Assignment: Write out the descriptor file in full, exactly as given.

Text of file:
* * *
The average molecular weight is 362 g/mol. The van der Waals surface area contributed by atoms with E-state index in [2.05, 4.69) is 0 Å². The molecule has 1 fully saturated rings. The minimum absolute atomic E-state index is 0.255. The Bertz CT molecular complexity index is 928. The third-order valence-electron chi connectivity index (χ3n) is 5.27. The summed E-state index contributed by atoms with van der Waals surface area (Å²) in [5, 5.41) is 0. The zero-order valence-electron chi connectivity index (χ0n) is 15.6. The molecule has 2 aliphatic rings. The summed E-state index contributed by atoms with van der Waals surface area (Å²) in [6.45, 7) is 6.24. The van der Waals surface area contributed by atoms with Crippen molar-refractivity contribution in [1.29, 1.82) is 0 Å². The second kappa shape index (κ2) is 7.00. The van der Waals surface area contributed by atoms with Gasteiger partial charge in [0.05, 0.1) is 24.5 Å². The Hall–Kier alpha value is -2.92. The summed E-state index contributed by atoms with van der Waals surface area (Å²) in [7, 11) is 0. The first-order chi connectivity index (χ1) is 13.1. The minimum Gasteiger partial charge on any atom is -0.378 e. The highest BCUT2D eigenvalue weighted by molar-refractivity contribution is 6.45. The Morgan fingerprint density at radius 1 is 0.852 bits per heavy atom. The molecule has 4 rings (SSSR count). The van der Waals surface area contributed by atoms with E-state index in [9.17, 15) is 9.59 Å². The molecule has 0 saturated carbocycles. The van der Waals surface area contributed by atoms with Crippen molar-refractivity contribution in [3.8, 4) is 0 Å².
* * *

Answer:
The average molecular weight is 362 g/mol. The van der Waals surface area contributed by atoms with E-state index in [2.05, 4.69) is 0 Å². The molecule has 1 fully saturated rings. The minimum absolute atomic E-state index is 0.255. The Bertz CT molecular complexity index is 928. The third-order valence-electron chi connectivity index (χ3n) is 5.27. The summed E-state index contributed by atoms with van der Waals surface area (Å²) in [5, 5.41) is 0. The zero-order valence-electron chi connectivity index (χ0n) is 15.6. The molecule has 2 aliphatic rings. The summed E-state index contributed by atoms with van der Waals surface area (Å²) in [6.45, 7) is 6.24. The van der Waals surface area contributed by atoms with Crippen molar-refractivity contribution in [1.29, 1.82) is 0 Å². The second kappa shape index (κ2) is 7.00. The van der Waals surface area contributed by atoms with Gasteiger partial charge in [0.05, 0.1) is 24.5 Å². The Hall–Kier alpha value is -2.92. The summed E-state index contributed by atoms with van der Waals surface area (Å²) in [7, 11) is 0. The first-order chi connectivity index (χ1) is 13.1. The minimum Gasteiger partial charge on any atom is -0.378 e. The highest BCUT2D eigenvalue weighted by molar-refractivity contribution is 6.45. The Morgan fingerprint density at radius 1 is 0.852 bits per heavy atom. The molecule has 4 rings (SSSR count). The van der Waals surface area contributed by atoms with E-state index in [9.17, 15) is 9.59 Å². The molecule has 0 saturated carbocycles. The van der Waals surface area contributed by atoms with Crippen molar-refractivity contribution in [3.8, 4) is 0 Å².